The cylinder bore and stroke (12.2 x 16.9 inches, or 31 x 43 cm) sound enormous if you're coming from the auto/moto world, but compared to some of the company's bigger engines, which have cylinders big enough to walk into, they're relatively compact.

Converted to a generator, the hydrogen-ready 31SG-H2 version can run on natural gas, or a blend of natural gas and 25% hydrogen – or it can be upgraded to run on 100% hydrogen. There's also a flexible-fuel 31H2 designed to run natively on full hydrogen, but also accepting natural gas or blended fuels.

Both promise to be the world's largest hydrogen-powered generators when rolled out – assuming there's enough hydrogen available to run them.

The hydrogen power station is designed for firming up a renewables-based grid, quickly ramping up or down to support intermittent clean energy sources such as solar and wind, with no minimum up or downtime and the ability to ramp up and synchronize with the power grid in as little as 30 seconds with the push of a button. By using hydrogen, Wärtsilä can generate electricity 100% carbon-free.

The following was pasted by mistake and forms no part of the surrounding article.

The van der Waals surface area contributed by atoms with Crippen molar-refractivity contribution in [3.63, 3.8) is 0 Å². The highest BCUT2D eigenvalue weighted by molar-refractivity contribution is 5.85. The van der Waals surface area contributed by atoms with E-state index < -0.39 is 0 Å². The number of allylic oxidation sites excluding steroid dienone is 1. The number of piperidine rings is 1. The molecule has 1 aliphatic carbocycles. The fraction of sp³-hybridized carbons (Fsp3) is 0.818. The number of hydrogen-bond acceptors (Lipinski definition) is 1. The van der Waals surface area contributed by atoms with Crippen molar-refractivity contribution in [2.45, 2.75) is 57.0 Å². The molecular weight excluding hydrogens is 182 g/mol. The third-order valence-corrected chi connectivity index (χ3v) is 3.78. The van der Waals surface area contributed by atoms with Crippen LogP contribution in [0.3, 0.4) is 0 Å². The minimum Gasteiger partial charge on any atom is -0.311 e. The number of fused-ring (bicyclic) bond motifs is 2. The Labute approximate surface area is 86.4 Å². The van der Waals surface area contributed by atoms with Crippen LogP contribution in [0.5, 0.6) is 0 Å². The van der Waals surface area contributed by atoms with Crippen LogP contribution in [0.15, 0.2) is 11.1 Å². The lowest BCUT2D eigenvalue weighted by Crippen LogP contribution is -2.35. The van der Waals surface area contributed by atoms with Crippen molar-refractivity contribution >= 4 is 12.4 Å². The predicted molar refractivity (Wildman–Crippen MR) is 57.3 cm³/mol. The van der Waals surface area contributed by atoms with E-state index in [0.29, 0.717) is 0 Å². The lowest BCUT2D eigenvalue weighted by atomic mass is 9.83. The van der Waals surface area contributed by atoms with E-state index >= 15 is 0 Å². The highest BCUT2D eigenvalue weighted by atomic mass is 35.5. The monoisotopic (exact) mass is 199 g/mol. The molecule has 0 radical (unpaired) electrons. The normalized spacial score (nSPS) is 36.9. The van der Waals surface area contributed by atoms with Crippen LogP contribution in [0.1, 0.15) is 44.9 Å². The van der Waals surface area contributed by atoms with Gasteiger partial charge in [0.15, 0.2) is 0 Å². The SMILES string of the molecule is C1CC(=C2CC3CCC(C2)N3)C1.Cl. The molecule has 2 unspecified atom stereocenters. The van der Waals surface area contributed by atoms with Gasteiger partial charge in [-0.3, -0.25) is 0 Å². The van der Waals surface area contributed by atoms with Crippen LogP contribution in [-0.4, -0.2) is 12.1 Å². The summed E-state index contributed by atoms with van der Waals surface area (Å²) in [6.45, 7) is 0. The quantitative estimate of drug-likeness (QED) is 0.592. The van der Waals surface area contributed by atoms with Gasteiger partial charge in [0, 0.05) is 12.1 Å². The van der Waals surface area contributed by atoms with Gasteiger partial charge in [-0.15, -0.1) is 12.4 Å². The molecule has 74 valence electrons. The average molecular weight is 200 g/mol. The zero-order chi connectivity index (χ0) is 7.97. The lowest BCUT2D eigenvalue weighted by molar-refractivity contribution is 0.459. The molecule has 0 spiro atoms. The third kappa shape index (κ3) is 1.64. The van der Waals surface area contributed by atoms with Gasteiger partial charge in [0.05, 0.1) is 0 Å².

Wärtsilä 31H2 engine hydrogen powered power plant concept
Wärtsilä 31H2 engine hydrogen powered power plant concept

Anders Lindberg, President of Wärtsilä Energy stated, "We must be realistic that natural gas will play a part in our power systems for years to come. Our fuel-flexible engines can use natural gas today to provide flexibility and balancing, enabling renewable power to thrive. They can then be converted to run on hydrogen when it becomes readily available, future-proofing the journey to net zero."